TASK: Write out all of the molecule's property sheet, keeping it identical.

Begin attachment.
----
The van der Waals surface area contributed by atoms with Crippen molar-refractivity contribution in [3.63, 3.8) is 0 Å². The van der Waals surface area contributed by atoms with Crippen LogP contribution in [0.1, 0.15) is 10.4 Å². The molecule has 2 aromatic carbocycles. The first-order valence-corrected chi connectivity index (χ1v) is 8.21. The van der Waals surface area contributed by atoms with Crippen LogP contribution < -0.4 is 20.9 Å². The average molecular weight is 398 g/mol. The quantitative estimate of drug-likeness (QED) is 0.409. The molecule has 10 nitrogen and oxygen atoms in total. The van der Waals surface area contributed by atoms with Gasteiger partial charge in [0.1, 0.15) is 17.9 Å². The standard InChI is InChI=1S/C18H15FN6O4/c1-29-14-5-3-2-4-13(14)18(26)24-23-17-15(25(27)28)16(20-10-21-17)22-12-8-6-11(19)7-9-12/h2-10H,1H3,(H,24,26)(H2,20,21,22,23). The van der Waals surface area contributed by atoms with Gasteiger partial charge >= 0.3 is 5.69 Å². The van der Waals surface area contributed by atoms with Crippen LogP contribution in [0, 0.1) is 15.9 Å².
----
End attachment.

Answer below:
The van der Waals surface area contributed by atoms with Crippen molar-refractivity contribution in [3.63, 3.8) is 0 Å². The van der Waals surface area contributed by atoms with Crippen LogP contribution in [0.1, 0.15) is 10.4 Å². The molecule has 2 aromatic carbocycles. The first-order valence-corrected chi connectivity index (χ1v) is 8.21. The van der Waals surface area contributed by atoms with Crippen LogP contribution < -0.4 is 20.9 Å². The average molecular weight is 398 g/mol. The quantitative estimate of drug-likeness (QED) is 0.409. The molecule has 10 nitrogen and oxygen atoms in total. The van der Waals surface area contributed by atoms with Gasteiger partial charge in [0.1, 0.15) is 17.9 Å². The standard InChI is InChI=1S/C18H15FN6O4/c1-29-14-5-3-2-4-13(14)18(26)24-23-17-15(25(27)28)16(20-10-21-17)22-12-8-6-11(19)7-9-12/h2-10H,1H3,(H,24,26)(H2,20,21,22,23). The van der Waals surface area contributed by atoms with Gasteiger partial charge >= 0.3 is 5.69 Å². The van der Waals surface area contributed by atoms with Crippen LogP contribution in [0, 0.1) is 15.9 Å².